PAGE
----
Oral treatment with L-lysine and L-arginine reduces anxiety and basal cortisol levels in healthy humans.
Lysine is one of nine essential amino acids in humans required for growth and tissue repair, Lysine is supplied by many foods, especially red meats, fish, and dairy products. Lysine seems to be active against herpes simplex viruses and present in many forms of diet supplements. The mechanism underlying this effect is based on the viral need for amino acid arginine; lysine competes with arginine for absorption and entry into cells. Lysine inhibits HSV growth by knocking out arginine. Lysine is an essential amino acid involved in many biological processes, including receptor affinity, protease-cleavage points, retention of endoplasmic reticulum, nuclear structure and function, muscle elasticity, and chelation of heavy metals.
Lysine appears to have antiviral, anti-osteoporotic, cardiovascular, and lipid-lowering effects, although more controlled human studies are needed.
Unproven uses: The most common use of supplemental lysine is for preventing and treating episodes of herpes simplex virus. Lysine has been used in conjunction with calcium to prevent and treat osteoporosis. It has also been used for treating pain, aphthous ulcers, migraine attacks, rheumatoid arthritis, and opiate withdrawal. Many "body-building" formulations contain lysine to aid in muscle repair.
/Experimental Therapy/ A major contributing factor to the loss of mobility in elderly people is the gradual and continuous loss of lean body mass ... Elderly (76 +/-1.6 years) women (n = 39) and men (n = 38) were recruited for a double-blinded controlled study. Study participants were randomly assigned to either an isonitrogenous control-supplement (n = 37) or a treatment-supplement (HMB/Arg/Lys) consisting of beta-hydroxy-beta-methylbutyrate, L-arginine, and L-lysine(n = 40) for the 1-year study ... In subjects taking the HMB/Arg/Lys supplement, lean tissue increased over the year of study while in the control group, lean tissue did not change ... Consumption of a simple amino acid-related cocktail increased protein turnover and lean tissue in elderly individuals in a year-long study. Abstract: PubMed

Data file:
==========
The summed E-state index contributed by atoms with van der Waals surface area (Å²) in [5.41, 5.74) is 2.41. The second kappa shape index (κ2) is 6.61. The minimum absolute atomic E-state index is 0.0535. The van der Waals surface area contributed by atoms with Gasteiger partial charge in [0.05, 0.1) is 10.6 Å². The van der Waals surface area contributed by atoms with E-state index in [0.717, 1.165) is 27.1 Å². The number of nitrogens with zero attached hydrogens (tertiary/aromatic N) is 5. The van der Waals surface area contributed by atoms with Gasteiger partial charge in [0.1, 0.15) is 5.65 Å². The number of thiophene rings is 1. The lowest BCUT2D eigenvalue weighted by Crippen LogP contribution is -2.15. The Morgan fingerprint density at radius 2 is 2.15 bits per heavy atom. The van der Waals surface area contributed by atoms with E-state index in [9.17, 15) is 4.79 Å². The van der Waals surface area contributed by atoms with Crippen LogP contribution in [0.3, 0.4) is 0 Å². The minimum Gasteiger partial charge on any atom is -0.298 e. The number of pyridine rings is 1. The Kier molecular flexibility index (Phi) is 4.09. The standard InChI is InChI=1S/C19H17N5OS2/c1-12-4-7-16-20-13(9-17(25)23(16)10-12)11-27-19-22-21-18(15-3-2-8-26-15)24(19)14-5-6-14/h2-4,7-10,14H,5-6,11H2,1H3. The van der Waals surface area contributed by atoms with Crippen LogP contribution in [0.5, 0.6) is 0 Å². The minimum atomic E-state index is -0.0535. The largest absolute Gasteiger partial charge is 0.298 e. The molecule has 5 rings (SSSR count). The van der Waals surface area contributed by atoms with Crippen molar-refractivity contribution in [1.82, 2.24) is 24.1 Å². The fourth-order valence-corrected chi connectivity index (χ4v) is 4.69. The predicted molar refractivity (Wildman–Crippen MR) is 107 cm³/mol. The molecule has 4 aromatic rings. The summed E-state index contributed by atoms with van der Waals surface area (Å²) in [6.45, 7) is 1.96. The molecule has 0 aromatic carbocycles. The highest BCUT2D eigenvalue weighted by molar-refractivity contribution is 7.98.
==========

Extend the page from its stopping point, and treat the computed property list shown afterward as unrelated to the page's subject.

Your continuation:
Supplementation of meals with low doses of oral lysine improved fasting plasma lysine concentrations in 27 Finnish patients with lysinuric protein intolerance (LPI) without causing hyperammonemia or other recognizable side effects during 12 months of follow-up. In conclusion, low-dose oral lysine supplementation is potentially beneficial to patients with LPI and can be started safely at an early age. Abstract: PubMed
Patients with hypercholesterolemia should be aware that supplemental lysine has been linked to increased cholesterol levels in animal studies. However, other studies have shown lysine can also decrease cholesterol levels. (PDR Network)